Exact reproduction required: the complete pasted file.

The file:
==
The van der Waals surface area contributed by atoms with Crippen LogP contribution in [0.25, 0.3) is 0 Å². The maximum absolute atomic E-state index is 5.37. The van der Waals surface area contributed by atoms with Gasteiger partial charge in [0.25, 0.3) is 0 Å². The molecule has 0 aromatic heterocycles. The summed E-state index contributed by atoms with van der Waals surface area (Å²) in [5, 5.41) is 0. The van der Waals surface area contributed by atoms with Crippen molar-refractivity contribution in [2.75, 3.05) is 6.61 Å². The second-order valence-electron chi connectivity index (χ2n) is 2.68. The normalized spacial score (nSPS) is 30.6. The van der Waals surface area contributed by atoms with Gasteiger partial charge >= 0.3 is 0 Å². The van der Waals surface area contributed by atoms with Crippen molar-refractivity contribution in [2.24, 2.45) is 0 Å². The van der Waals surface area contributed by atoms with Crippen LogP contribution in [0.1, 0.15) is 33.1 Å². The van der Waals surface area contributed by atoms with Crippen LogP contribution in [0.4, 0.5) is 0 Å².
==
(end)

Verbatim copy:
The van der Waals surface area contributed by atoms with Crippen LogP contribution in [0.25, 0.3) is 0 Å². The maximum absolute atomic E-state index is 5.37. The van der Waals surface area contributed by atoms with Gasteiger partial charge in [0.25, 0.3) is 0 Å². The molecule has 0 aromatic heterocycles. The summed E-state index contributed by atoms with van der Waals surface area (Å²) in [5, 5.41) is 0. The van der Waals surface area contributed by atoms with Crippen molar-refractivity contribution in [2.75, 3.05) is 6.61 Å². The second-order valence-electron chi connectivity index (χ2n) is 2.68. The normalized spacial score (nSPS) is 30.6. The van der Waals surface area contributed by atoms with Gasteiger partial charge >= 0.3 is 0 Å². The van der Waals surface area contributed by atoms with Crippen molar-refractivity contribution in [2.24, 2.45) is 0 Å². The van der Waals surface area contributed by atoms with Crippen LogP contribution in [0.1, 0.15) is 33.1 Å². The van der Waals surface area contributed by atoms with Crippen LogP contribution in [0.4, 0.5) is 0 Å².